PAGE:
1. The minimum wage in Hong Kong is only £3.87 per hour. Compare that with £8.72 per hour in the UK, which is more than double.3 million people are unlikely to travel to the UK. First, many love their city even if they hate the political system. Second, Taiwan is closer and probably easier to integrate into - I expect the Taiwanese government would be fairly friendly towards them. Third, assuming Trump loses the general election, the US would also probably be a potential destination for refugees. Fourth, for millions, or even hundreds of thousands, to move at the same time we'd need to see a 1989-Beijing style massacre in Hong Kong.
That said, the UK has discussed with other members of the Commonwealth about the possibility of a joint plan to spread refugees around if the numbers were truly exceptional.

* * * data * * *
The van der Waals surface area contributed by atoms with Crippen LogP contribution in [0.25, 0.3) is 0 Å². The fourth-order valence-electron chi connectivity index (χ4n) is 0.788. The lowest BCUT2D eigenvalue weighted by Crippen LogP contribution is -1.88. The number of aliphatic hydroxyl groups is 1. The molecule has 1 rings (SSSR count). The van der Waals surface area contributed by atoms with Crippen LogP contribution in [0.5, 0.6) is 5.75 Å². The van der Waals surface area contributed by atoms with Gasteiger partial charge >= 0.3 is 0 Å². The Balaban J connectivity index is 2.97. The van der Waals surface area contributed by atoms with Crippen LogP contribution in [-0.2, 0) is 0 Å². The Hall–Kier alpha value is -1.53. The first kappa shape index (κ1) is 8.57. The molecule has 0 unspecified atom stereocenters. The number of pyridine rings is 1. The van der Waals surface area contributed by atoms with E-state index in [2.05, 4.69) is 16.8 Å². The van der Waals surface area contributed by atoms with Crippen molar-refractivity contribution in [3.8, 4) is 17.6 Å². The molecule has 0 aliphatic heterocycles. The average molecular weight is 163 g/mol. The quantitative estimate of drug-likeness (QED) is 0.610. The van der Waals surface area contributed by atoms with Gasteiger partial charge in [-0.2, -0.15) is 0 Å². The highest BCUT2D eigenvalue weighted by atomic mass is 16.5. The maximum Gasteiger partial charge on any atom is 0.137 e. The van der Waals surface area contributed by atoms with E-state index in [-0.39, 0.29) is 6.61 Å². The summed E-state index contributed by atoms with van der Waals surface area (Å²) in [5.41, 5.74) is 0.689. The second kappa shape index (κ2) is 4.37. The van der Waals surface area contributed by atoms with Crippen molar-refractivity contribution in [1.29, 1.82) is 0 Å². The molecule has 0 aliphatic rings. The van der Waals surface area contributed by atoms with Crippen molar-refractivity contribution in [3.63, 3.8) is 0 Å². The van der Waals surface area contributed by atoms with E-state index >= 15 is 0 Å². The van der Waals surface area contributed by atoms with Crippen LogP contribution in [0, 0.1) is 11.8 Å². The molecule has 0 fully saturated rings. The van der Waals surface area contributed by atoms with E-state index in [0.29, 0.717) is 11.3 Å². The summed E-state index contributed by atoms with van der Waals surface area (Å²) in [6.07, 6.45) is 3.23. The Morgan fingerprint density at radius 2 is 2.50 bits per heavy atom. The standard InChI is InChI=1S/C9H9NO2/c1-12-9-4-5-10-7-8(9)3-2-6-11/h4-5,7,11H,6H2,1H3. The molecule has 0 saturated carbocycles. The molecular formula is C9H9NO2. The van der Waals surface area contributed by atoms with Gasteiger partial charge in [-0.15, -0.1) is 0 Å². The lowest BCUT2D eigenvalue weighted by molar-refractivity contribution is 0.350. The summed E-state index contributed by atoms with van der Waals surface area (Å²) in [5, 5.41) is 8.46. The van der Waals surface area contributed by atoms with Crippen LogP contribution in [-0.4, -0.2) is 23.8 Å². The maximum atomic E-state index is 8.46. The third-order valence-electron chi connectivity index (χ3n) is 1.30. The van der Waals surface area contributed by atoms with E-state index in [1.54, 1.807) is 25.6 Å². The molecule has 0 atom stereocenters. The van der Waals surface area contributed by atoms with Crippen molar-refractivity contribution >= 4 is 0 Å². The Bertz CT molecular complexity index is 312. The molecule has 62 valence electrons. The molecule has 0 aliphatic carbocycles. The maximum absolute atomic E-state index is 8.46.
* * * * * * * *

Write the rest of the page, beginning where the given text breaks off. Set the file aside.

And housing costs are generally a lot lower in the UK than in Hong Kong.
You're looking at roughly 1.8 million people in the 18-35 age bracket - many of whom would leave just as economic migrants.
2. Taiwan won't be welcoming masses of new immigrants.
3. The chances of being killed in the USA (just for being East Asian) is much higher than in Hong Kong.
So how attractive is the USA as a destination?
4. You doubt there would be hundreds of thousands of migrants. But I've already pointed out 1.8 million in the optimum age bracket who could move as economic migrants. So let's say there are 500,000 who would move.
If 500,000 people did move from Hong Kong, I think it would be the pragmatic/elegant solution.
a) Those in Hong Kong who can't accept the situation leave
b) The protests would stop, and business can actually operate with security. Business is the only reason Hong Kong exists and can support that population density.
c) Hong Kong is already grossly overcrowded. Those who remain in Hong Kong would benefit from more living space.
d) At the same time, there are many Chinese people who would be ready and willing to move to Hong Kong, to fill in any gaps.